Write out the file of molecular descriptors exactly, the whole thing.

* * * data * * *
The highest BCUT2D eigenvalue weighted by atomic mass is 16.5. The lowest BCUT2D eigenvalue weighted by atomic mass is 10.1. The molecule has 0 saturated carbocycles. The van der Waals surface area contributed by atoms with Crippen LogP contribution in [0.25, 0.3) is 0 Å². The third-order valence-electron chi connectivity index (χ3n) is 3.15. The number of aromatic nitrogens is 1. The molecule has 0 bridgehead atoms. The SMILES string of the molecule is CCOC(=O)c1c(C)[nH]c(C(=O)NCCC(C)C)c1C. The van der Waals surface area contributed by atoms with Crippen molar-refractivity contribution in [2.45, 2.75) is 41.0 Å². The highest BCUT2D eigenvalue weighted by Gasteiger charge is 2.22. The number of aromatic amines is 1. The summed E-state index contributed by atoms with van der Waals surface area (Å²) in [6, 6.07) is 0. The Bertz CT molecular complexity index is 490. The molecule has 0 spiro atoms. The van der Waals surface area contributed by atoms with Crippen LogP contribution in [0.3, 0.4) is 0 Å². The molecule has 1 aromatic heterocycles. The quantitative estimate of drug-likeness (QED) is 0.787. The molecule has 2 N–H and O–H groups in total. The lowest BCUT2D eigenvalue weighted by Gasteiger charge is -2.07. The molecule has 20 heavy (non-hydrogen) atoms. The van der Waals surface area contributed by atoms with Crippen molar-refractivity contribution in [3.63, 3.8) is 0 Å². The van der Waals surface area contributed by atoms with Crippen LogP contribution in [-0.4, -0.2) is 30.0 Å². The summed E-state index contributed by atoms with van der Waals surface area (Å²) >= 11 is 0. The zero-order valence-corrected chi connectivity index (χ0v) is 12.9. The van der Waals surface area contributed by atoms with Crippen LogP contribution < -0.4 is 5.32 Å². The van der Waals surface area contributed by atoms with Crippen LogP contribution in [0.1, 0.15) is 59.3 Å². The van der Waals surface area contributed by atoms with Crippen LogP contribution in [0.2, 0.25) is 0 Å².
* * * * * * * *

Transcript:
The highest BCUT2D eigenvalue weighted by atomic mass is 16.5. The lowest BCUT2D eigenvalue weighted by atomic mass is 10.1. The molecule has 0 saturated carbocycles. The van der Waals surface area contributed by atoms with Crippen LogP contribution in [0.25, 0.3) is 0 Å². The third-order valence-electron chi connectivity index (χ3n) is 3.15. The number of aromatic nitrogens is 1. The molecule has 0 bridgehead atoms. The SMILES string of the molecule is CCOC(=O)c1c(C)[nH]c(C(=O)NCCC(C)C)c1C. The van der Waals surface area contributed by atoms with Crippen molar-refractivity contribution in [2.45, 2.75) is 41.0 Å². The highest BCUT2D eigenvalue weighted by Gasteiger charge is 2.22. The number of aromatic amines is 1. The summed E-state index contributed by atoms with van der Waals surface area (Å²) in [6, 6.07) is 0. The Bertz CT molecular complexity index is 490. The molecule has 0 spiro atoms. The van der Waals surface area contributed by atoms with Crippen LogP contribution in [0.3, 0.4) is 0 Å². The molecule has 1 aromatic heterocycles. The quantitative estimate of drug-likeness (QED) is 0.787. The molecule has 2 N–H and O–H groups in total. The lowest BCUT2D eigenvalue weighted by Gasteiger charge is -2.07. The molecule has 20 heavy (non-hydrogen) atoms. The van der Waals surface area contributed by atoms with Crippen molar-refractivity contribution in [3.63, 3.8) is 0 Å². The van der Waals surface area contributed by atoms with Crippen LogP contribution in [-0.4, -0.2) is 30.0 Å². The summed E-state index contributed by atoms with van der Waals surface area (Å²) >= 11 is 0. The zero-order valence-corrected chi connectivity index (χ0v) is 12.9. The van der Waals surface area contributed by atoms with Crippen LogP contribution < -0.4 is 5.32 Å². The van der Waals surface area contributed by atoms with Crippen LogP contribution in [0.1, 0.15) is 59.3 Å². The van der Waals surface area contributed by atoms with Crippen LogP contribution in [0.2, 0.25) is 0 Å².